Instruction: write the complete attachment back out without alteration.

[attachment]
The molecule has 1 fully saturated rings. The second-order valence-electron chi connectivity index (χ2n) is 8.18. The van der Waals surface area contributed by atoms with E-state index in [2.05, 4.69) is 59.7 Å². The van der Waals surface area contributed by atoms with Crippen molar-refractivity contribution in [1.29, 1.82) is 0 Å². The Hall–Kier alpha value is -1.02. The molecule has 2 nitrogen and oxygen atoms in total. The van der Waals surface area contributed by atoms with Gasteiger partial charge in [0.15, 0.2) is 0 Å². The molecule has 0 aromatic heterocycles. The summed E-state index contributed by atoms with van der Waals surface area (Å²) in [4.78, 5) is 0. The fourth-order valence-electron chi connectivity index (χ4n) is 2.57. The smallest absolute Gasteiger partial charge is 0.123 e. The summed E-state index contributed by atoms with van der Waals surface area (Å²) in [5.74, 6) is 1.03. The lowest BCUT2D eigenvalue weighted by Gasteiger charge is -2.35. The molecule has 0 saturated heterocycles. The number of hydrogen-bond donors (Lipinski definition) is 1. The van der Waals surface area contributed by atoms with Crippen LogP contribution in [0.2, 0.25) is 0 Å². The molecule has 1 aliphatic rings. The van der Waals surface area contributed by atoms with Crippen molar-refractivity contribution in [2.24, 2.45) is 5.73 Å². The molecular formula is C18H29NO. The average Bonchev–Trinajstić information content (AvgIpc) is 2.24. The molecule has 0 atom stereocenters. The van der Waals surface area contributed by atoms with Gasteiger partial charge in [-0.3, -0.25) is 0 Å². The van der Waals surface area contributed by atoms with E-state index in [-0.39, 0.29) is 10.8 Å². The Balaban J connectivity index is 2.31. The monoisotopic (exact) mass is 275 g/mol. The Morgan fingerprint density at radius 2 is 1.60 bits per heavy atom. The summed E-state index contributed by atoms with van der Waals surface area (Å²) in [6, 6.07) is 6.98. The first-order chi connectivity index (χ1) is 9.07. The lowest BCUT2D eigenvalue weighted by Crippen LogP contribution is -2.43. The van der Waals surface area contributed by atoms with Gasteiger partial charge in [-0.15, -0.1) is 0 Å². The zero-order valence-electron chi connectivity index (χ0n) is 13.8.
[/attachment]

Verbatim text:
The molecule has 1 fully saturated rings. The second-order valence-electron chi connectivity index (χ2n) is 8.18. The van der Waals surface area contributed by atoms with E-state index in [2.05, 4.69) is 59.7 Å². The van der Waals surface area contributed by atoms with Crippen molar-refractivity contribution in [1.29, 1.82) is 0 Å². The Hall–Kier alpha value is -1.02. The molecule has 2 nitrogen and oxygen atoms in total. The van der Waals surface area contributed by atoms with Gasteiger partial charge in [0.15, 0.2) is 0 Å². The molecule has 0 aromatic heterocycles. The summed E-state index contributed by atoms with van der Waals surface area (Å²) in [4.78, 5) is 0. The fourth-order valence-electron chi connectivity index (χ4n) is 2.57. The smallest absolute Gasteiger partial charge is 0.123 e. The summed E-state index contributed by atoms with van der Waals surface area (Å²) in [5.74, 6) is 1.03. The lowest BCUT2D eigenvalue weighted by Gasteiger charge is -2.35. The molecule has 0 saturated heterocycles. The number of hydrogen-bond donors (Lipinski definition) is 1. The van der Waals surface area contributed by atoms with Crippen LogP contribution in [0.2, 0.25) is 0 Å². The molecule has 1 aliphatic rings. The van der Waals surface area contributed by atoms with Crippen molar-refractivity contribution in [2.24, 2.45) is 5.73 Å². The molecular formula is C18H29NO. The average Bonchev–Trinajstić information content (AvgIpc) is 2.24. The molecule has 0 atom stereocenters. The van der Waals surface area contributed by atoms with Gasteiger partial charge in [-0.3, -0.25) is 0 Å². The van der Waals surface area contributed by atoms with E-state index in [-0.39, 0.29) is 10.8 Å². The Balaban J connectivity index is 2.31. The monoisotopic (exact) mass is 275 g/mol. The Morgan fingerprint density at radius 2 is 1.60 bits per heavy atom. The summed E-state index contributed by atoms with van der Waals surface area (Å²) in [6, 6.07) is 6.98. The first-order chi connectivity index (χ1) is 9.07. The lowest BCUT2D eigenvalue weighted by Crippen LogP contribution is -2.43. The van der Waals surface area contributed by atoms with Gasteiger partial charge in [-0.15, -0.1) is 0 Å². The zero-order valence-electron chi connectivity index (χ0n) is 13.8.